“We are ready to move to Glasgow; we love it here” speaks Listener frontman Dan Smith.
The band has just spent the last half hour casually chatting to fans about their music and any other jovial banter they wished for.
Now as they sit in a corner of The Classic Grand cracking jokes with RC about ambidextrous toes… it’s apparent that Listener have the ability to immediately disarm and forge an instant affinity with whomever happens to cross their path.
It’s this charm that makes their live show so vital and prosperous they seem like your friends from out of town… way out of town in fact, as they hail from Kansas in the good ole’ U S of A.
Currently on tour across the UK, supporting tonight headline act The Appleseed Cast, the band have been whipping up the crowd to a suitable frenzy.
It’s difficult to pigeonhole exactly what Listener do; it’s a mixture of; spoken word, poetry and crunching distorted beautiful noise.
The music is big and bold and the words are laced with beautiful imagery, like “birdcage ribs” and humans being “bound with veins and hopes, we are not each other’s ghosts;” the whole thing is like a tricky math problem that’s worked out quite symmetrical and perfect in the end.
Right from the opening of ‘Tornadoes’ it’s very clear that what’s happening tonight is something very special.
The band is a surprising juxtaposition of inherent nihilism and optimism at the same time.
Yes, life can be difficult, but it can also be endearing and great at the same time… it’s easy to become jaded with new music, especially so as so many modern artists seem to be creating music purely to be sound-tracked on Girls or some other cool TV show.
Meanwhile Smith’s up on stage spitting out line after line of verse “people are like washers tightening the screws” like an angry behemoth, while Kris Rochell is a fervent werewolf pounding out relentlessly rhythmic drums and Jon Terry is playing guitar so fast that his hands have transcended into cartoon form.
The energy on stage is like a three headed Cerberus gently nudging you to remind you that everything will actually turn out alright.
“We all have different stuff going on, it just comes out when we play live; it’s like a release, It wasn’t intentional to look a certain way, It’s just what we feel,” says Terry after the show.
There’s definitely a cathartic element to what Listener do.
Stand out tracks include ‘You Where a House on Fire’ and ‘Building Better Bridges’, however it is when the well-known ‘Wooden Heart’ is played that there’s a short skirmish to the front so that fans can chant the line “let’s wash each other with tears of joy and tears of grief”.
‘Falling in Love with Glaciers’ is also a high point and set closer ‘It Will All Happen The Way it Should’ is a song that was crafted for being played live; sombre yet full of hope.
The drums seem to spark you awake from the austerity of the lyrics before launching into a high wall of sound, reverb and pleasantly distorted guitars.
When asked why they chose this track to close with Smith jokes: “it’s a great song to bum everyone out about before the next band comes on”.
Before Rochell interjects, “no, it’s all about things just working out – things happening for a reason, it’s about good things coming to you and how they should.”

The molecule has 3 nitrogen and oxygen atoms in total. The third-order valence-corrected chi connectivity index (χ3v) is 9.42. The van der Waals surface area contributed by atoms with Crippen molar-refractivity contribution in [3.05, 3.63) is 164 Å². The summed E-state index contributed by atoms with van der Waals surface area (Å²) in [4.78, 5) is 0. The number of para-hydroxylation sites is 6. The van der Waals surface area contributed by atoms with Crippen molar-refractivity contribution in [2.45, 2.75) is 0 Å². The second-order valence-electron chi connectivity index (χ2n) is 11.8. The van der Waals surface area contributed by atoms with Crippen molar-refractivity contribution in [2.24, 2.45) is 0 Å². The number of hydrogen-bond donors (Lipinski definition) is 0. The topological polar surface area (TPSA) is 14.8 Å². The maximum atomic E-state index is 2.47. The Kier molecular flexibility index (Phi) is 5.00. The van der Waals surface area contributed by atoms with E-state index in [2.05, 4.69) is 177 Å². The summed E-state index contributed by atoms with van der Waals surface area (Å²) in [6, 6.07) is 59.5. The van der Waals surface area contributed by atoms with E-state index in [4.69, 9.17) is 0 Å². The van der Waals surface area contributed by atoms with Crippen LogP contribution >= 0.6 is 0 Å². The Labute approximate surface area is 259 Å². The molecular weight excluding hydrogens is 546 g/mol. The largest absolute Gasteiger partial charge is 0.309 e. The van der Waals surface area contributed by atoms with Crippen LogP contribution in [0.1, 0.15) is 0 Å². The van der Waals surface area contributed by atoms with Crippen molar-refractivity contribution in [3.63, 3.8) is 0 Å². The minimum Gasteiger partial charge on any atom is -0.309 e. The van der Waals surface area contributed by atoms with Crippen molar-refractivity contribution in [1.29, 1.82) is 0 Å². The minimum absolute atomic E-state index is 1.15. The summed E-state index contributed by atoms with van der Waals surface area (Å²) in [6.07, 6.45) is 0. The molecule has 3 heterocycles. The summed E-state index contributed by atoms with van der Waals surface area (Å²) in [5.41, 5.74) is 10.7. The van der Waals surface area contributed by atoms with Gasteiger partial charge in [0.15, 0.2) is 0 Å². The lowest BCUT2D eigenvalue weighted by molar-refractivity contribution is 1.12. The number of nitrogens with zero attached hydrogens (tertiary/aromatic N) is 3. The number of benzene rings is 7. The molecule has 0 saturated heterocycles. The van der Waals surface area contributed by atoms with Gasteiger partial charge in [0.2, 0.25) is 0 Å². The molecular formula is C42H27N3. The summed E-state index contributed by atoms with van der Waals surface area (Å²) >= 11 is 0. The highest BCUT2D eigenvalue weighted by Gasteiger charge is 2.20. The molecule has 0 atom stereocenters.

It’s a fitting final though for band of three friends who cut their teeth playing across the homes of Americans; ‘yeah we still do house gigs’ Smith adds.
“Back home that’s what we were brought up on, we just don’t do as many because if people have paid for a ticket they don’t want to be squashed together, they want to relax and enjoy the show” agrees Rochell.
“Plus there’s always issues with the sound and people not hearing so it’s not ideal; we would rather people had a good time.”
And what better final thought to end on? From a band committed to ensuring everyone has a good time.
Suitably stirred the crowd then gather for the final band on tonight’s extensive list – The Eager Tongue and Atlas: Empire also preluded the penultimate band.
It seemed to take The Appleseed Cast a small age to set up; it is no small load of equipment that they carry up on stage, a small garden of effects pedals, a petite if robust synth, a trio of guitars and full changeover of drum kit.
TAC is after all veterans of noise and that’s what they deliver loud, very loud and intricate beautiful noise, so much so that I had to retreat backwards away from the speakers.
‘Cathedral Rings’, a song that starts very mellow and builds up to a frantic crescendo of wailing guitars and distortion, is the type of music that requires no thinking, it’s easy to get lost in as there is so much happening.
There isn’t much between song banter, except intermittent yelps towards the music desk for an adjustment here or there, but none is needed as ‘Here We Are (Family in the Hallways)’’s quite mellow start blisters into an atmospheric goliath.
After hurtling through the set at breakneck speed frontman Christopher Crisci seems to become aware that he’s close to cut off point and again questions the sound desk about how much time he has.
This being Glasgow of course he is answered with a chorus of “all night!” from the Friday night crowd.
After a short bargaining period with the sound desk he is told he can squeeze in two songs, but plays three anyway.
After some requests tare out from the audience, the band oblige with ‘Fishing the Sky’ an oldie, but a great one from 2000’s Mare Vitalis, a concept album about the sea, while et closer ‘Forever Longing the Golden Sunsets’ leaves the Glaswegian crowd delighted and very entertained.
Words/Photos: Ang Canavan